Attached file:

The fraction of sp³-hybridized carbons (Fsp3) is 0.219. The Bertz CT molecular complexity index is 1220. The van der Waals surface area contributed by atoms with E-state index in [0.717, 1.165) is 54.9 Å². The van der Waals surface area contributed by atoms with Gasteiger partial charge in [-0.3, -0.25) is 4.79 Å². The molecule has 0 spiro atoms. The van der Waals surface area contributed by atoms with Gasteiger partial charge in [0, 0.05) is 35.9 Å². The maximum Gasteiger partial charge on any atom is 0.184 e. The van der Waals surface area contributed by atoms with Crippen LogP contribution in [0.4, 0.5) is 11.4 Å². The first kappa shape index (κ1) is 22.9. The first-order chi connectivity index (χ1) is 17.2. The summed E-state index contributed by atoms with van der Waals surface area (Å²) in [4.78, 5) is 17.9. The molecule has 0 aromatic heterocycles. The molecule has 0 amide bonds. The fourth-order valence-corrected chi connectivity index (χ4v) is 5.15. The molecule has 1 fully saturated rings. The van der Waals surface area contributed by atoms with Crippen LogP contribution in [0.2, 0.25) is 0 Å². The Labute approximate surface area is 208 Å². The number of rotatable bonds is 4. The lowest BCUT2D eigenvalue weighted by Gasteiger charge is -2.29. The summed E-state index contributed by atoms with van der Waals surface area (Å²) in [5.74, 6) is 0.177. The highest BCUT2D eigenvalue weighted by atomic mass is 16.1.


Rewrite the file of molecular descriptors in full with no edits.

The fraction of sp³-hybridized carbons (Fsp3) is 0.219. The Bertz CT molecular complexity index is 1220. The van der Waals surface area contributed by atoms with E-state index in [0.717, 1.165) is 54.9 Å². The van der Waals surface area contributed by atoms with Gasteiger partial charge in [-0.3, -0.25) is 4.79 Å². The molecule has 0 spiro atoms. The van der Waals surface area contributed by atoms with Gasteiger partial charge in [0, 0.05) is 35.9 Å². The maximum Gasteiger partial charge on any atom is 0.184 e. The van der Waals surface area contributed by atoms with Crippen LogP contribution in [0.4, 0.5) is 11.4 Å². The first kappa shape index (κ1) is 22.9. The first-order chi connectivity index (χ1) is 17.2. The summed E-state index contributed by atoms with van der Waals surface area (Å²) in [4.78, 5) is 17.9. The molecule has 0 aromatic heterocycles. The molecule has 0 amide bonds. The fourth-order valence-corrected chi connectivity index (χ4v) is 5.15. The molecule has 1 fully saturated rings. The van der Waals surface area contributed by atoms with Crippen LogP contribution in [0.2, 0.25) is 0 Å². The Labute approximate surface area is 208 Å². The number of rotatable bonds is 4. The lowest BCUT2D eigenvalue weighted by Gasteiger charge is -2.29. The summed E-state index contributed by atoms with van der Waals surface area (Å²) in [5.74, 6) is 0.177. The highest BCUT2D eigenvalue weighted by atomic mass is 16.1.